The Razorback rosters which Houston Nutt coached from 1998-2007 produced 22 NFL draftees on the defensive ball. In the decade since then, Bobby Petrino, John L. Smith and Bret Bielema have produced a total of six defensive NFL draft picks.
It is true that Houston Nutt, on the whole, recruited more highly talented defensive players. Ahmad Carroll, for instance, was rated at the top of his class of cornerbacks coming out of high school. But the disparity between decades doesn’t just boil down to talent. It involves attitude, too, a group of former Nutt players recently told sports radio host Bo Mattingly.
Two of them—Ken Hamlin and Quinton Caver–were drafted in the second round. Below are edited excerpts from the quartet’s discussion of what has changed in the last decade, and especially with last year’s especially grievous defensive debacle.
Ken Hamlin: One thing that I’ve said, and we talk about it a lot amongst ourselves, but the energy, just the type of tenacity that I think we had when we played, when we were there, I haven’t seen it. I don’t know if I’ve seen it since we’ve left… I can’t say it’s a knock on the players or not, but it just it doesn’t seem like we get the people in that really want to …
The inconsistency I saw last year, it was so bad in key games. You think about A&M being a key game, going into the Alabama game the following week, and you give up almost 40 points. [45 points, actually] I think we led the SEC in big plays over 20 yards and, I think, we broke a record for Arkansas within like four games, five games of the season. It’s just too many big plays and not any guys that are going to step up be the one to say, “You know what—no more.”
Quinton Caver: Ken Hamlin, Eddie, and also Brandon can attest to this, as Coach [Bobby] Allen used to tell us: Once we cross that white line, you got to turn the switch on, it’s all attitude. You have to want to do it when it comes down to it. You have to be the one like, “I’m going to make this play,” or “I’m going to make this stop.” Everybody had that mentality on the defense, not just one person.
We all wanted to be around the ball, we all wanted to make a big play. That’s what you have to have, and you have to have someone that’s going to step in and step up and say, “Follow me, let’s get this done, regardless. We have to get this dealt with, we have to get this done.” It’s all about your mentality.
I know the guys have it here, they’re just making sure that they translate that not only on the playing field, but also in the classroom as well, when you’re studying the film. You got to hold each one accountable.
Mattingly: Brandon Holmes, is it different now with players than it was when you guys were around? How do you think locker rooms might be different now?
Brandon Holmes: I’m pretty sure they got a lot of different distractions, but at the end of the day, it’s about the core nucleus, man. It’s about how you were brought up, and what you wanted to accomplish. That was one of the reasons why I came to Arkansas. Going from seeing other schools, I was like, “This is a true family atmosphere and there’s nothing like anything else I’ve seen.” I would definitely say it’s just the will to want to be able to make something happen.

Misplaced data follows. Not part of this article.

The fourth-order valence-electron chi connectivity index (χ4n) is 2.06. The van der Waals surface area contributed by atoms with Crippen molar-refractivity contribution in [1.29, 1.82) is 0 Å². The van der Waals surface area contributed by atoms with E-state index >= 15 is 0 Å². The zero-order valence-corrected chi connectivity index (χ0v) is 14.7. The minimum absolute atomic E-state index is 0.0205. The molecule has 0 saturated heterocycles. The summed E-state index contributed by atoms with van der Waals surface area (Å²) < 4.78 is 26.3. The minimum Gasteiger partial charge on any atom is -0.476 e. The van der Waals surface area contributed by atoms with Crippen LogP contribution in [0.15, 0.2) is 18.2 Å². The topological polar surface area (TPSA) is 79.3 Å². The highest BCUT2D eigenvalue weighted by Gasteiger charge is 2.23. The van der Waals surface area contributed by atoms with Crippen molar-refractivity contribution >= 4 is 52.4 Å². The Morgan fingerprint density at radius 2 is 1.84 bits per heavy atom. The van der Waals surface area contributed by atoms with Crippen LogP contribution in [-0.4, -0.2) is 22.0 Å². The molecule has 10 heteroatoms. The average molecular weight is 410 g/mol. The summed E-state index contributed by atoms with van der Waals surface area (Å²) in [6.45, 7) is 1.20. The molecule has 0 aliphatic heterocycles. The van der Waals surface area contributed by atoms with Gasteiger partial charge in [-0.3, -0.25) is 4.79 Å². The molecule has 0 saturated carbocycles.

Ken Hamlin: Regardless of how many bells and whistles you have—I know we have all the updated facilities and everything—[but] you still got go back to the grind that got you here. I think a lot of them lose that grind that really got them to this point. It goes to getting a little bit comfortable because we start getting spoiled. As a defensive player, you got to be ready to get down and dirty. It’s not about coming out of the game clean. It’s about having some bruises, and being beat up, and trying to beat somebody else up.
I think we have to get back to that mentality of, you know what? We’re going to go and enforce our will. We had a “Code Red” when we played. That needs to be reinforced because it just doesn’t seem that we have a defense that wants to force their will on someone else. We want to react, and we don’t want to be ones that make that offense react.
We used to have defenses where we knew the quarterbacks weren’t going to hold the ball for longer than two seconds. We got to get back to that.
Eddie Jackson: When we was in it, our defense was the offense. The team thrived, they got pumped up on how well we would do. When we all came in, we came into a situation where we had the Kenoy Kennedys, the David Barretts in the secondary and those guys, we followed their lead. When we all came in as the secondary—me, Ken Hamlin, Tony Bua, Lawrence Richardson, Marvin Jackson, Batman[Ahmad Carroll]—all these guys we had these guys that, basically, showed us the ropes.
I just feel like, right now, there’s a disconnect with, like what Ken is saying, it’s basically having that dog mentality: “When we go out there you know what? Don’t forget the offense but we can create our own plays, we can do our own thing and not just rely on the offense.” That’s what we used to think.
We used to have a situation where we would compete over batted balls, interceptions, we would try to create plays within a game on our own, and not rely on the offense. That’s, ultimately, why we had basically the top secondary in the SEC when we were playing.
The above originally interviews were originally given on Sports Talk with Bo Mattingly.
Arkansas is the SEC’s eighth-most likely team to win the 2017 national championship—behind Alabama, LSU, Georgia, Florida, Auburn, Tennessee and Texas A&M—according to major sportsbooks.